The country that closed its psychiatric hospitals
Published by Tortoise (17th December, 2019)
Elisabetta Paci spent a year planning to take her own life after deciding her departure from the world would be best for everyone, even her two young children. She had long suffered from anxiety and depression, perhaps the legacy of stigma suffered as a child brought up by a young single mother in a strictly Catholic country. Then her state of mind deteriorated after marrying an alcoholic who was controlling, jealous and suspicious whenever she was out of his sight. “I was very afraid of him. He did not beat me but words and behaviour can hurt more than a punch in the face.”
When the former English teacher woke up after her suicide attempt, having been discovered unconscious following an overdose and rushed to hospital, she blamed herself. “I was very pissed off when I did not succeed,” she said. “I thought to myself: I’m so clumsy I can’t even kill myself. I was very angry.”
Her life was saved – but her mental health struggles did not disappear. There were five more bids to kill herself over the next seven years, while such were her anxieties that often she could not bear to be alone for even a second.
Yet despite clear risks to herself and arguably to her children, Elisabetta was never sectioned and incarcerated in a psychiatric hospital. She was never forced to live amid the chaos of an institution detaining people with depression, delusions, personality disorders and other mental health difficulties. She was never restrained by teams of nurses when her stresses exploded in frightening crisis. And she was never put in seclusion to endure long days on her own trapped in a lonely cell.
The reason is simple: she lives in Trieste, a port city of 240,000 people on the north-east tip of Italy that famously pioneered an alternative approach to mental health and sparked revolutionary reform across the country.
Italy has closed down its psychiatric hospitals, unlocked the doors of secure units, stopped restraining patients and recently became the world’s first nation to end use of forensic psychiatric hospitals. It proclaims consensus, consultation and human rights – as opposed to a system reliant on coercion, forced sedation and high-security units.
‘‘I am very lucky to have been sick in Trieste,’ said Elisabetta, 59, discussing her troubled life story over a bowl of tomato and mint pasta in a restaurant on the site of the city’s former asylum.
Today her health is much improved. She works as a peer expert, helping other patients with mental health problems, although still talks twice a week to her therapist.
So I ask what would have happened if she had been sectioned? “I would have lost my children, who would have been given to another family. This would have given me reason to really commit suicide. It would have been a disaster, ruining my children’s lives and destroying my family.”
This woman’s recovery is testament to supportive mental healthcare. I met her on a trip to Trieste prompted by insights I gained into Britain’s increasingly-coercive psychiatric services during a year-long investigation which became a campaign to stop the abusive detention of people with autism and learning disabilities.
A series of official inquiries have confirmed my revelations that such people are being warehoused in secure psychiatric units due to lack of cheaper, kinder and often more effective support in their own homes and communities. The stories I kept hearing from distraught patients and their families were disturbing: locked up, forcibly sedated, violently restrained, even fed through hatches. Many are held by inadequate private providers that have muscled in on this lucrative sector, with some families even silenced by court-imposed gagging orders.
Then I began hearing from other distressed families, who talked of denial of rights for people with mental health problems. They spoke about similar problems of abusive practices masquerading as ‘care’ and ‘treatment’, often in secure units many miles from their homes. The same private operators, charging thousands of pounds a week while paying frontline staff peanuts. Their claims were backed by data that shows rates of involuntary admission almost quadrupling since the landmark 1983 Mental Health Act with a hefty surge in recent years – and yes, increasing reliance on private hospitals run by multinational operators.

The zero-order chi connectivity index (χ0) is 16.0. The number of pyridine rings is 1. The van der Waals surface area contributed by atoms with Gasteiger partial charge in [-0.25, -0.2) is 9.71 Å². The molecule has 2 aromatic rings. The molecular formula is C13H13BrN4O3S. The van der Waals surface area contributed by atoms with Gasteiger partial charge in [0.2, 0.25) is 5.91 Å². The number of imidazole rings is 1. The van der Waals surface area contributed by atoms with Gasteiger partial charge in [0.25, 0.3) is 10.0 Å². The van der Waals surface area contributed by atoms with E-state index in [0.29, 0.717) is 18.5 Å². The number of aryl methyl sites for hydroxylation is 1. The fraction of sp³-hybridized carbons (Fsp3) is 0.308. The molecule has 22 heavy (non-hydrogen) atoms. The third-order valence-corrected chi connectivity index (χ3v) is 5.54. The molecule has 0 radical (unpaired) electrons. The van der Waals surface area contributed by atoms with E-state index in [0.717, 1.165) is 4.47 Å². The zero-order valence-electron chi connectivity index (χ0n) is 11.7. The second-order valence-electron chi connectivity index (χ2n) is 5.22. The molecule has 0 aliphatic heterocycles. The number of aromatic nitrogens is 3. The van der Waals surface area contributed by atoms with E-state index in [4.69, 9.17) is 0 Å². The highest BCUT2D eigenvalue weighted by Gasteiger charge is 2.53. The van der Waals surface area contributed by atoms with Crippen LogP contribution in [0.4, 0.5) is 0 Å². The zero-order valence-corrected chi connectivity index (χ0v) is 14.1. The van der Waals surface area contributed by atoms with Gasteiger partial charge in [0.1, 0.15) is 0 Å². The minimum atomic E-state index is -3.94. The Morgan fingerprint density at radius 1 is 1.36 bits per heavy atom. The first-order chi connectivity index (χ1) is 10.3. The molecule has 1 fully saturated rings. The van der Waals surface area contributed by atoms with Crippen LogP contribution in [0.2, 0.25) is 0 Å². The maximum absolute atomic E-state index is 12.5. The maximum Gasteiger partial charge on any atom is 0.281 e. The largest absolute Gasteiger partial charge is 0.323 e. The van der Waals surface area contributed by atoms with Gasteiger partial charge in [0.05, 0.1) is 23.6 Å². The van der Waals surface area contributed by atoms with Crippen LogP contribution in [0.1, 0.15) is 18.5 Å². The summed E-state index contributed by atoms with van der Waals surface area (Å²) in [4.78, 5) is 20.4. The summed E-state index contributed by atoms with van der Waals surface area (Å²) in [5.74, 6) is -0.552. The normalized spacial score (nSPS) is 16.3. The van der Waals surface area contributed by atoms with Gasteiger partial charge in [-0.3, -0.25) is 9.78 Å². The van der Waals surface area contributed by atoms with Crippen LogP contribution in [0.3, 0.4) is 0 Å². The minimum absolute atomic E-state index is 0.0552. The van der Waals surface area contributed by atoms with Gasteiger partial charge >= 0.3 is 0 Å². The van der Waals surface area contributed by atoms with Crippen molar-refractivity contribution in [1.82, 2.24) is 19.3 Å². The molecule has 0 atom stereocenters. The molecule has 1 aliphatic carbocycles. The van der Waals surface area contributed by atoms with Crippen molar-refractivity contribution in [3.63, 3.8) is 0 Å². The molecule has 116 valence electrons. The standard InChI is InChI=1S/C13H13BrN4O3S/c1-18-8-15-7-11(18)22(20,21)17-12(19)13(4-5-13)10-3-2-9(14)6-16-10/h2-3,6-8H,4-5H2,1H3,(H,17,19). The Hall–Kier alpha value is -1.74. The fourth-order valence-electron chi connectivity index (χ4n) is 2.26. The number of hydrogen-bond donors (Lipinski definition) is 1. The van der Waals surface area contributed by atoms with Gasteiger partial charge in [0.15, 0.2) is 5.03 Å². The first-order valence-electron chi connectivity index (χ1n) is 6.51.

Perhaps most striking were the words of Tom Burns, professor emeritus of social psychiatry at Oxford University and a former government adviser. “If I was going to be mentally ill,” he told me. “Then I would want to be mentally ill in Trieste.”
This made sense after I wandered around a cluster of yellow buildings that once housed an asylum high above the port but now are filled with mental health services, addiction clinics and social enterprises to help vulnerable people – and then met Roberto Mezzina, until recently, the director of Trieste mental health services. “We have open doors everywhere,” he said, a colourful artwork on the wall displaying their services as he outlined theories of community-based provision, civil rights and social justice. “Our belief is anyone can live freely in the city with the right support. We have proved this over many years now. There is nothing positive about coercion. There is no study showing it has worked anywhere in the world.”
Mezzina, originally from Bari, told me he had never used restraint on a patient during his 41-year psychiatry career in Trieste. This is striking if you consider these violent techniques were used at least 97,000 times in English mental health hospitals in 2016/17, injuring 3,652 patients. “We do not use restraint,” he said. “We have approved, people-centred plans that are based on negotiation – sometimes very exhaustive negotiation. You have to listen to patients and understand them. If a person wants to go then we must convince them to stay since there are no locked doors. We must eventually convince them to take medicine but within a range of other care offers. This is all based on principles to respect people if they are in a state of severe suffering, just as if they had cancer.’”
This should not be a radical approach. Partly it is based on ideas of destigmatising mental health by treating it like any other form of illness. Yet it felt inspiring to hear after listening to so many awful stories of British citizens locked up and abused in grim secure units.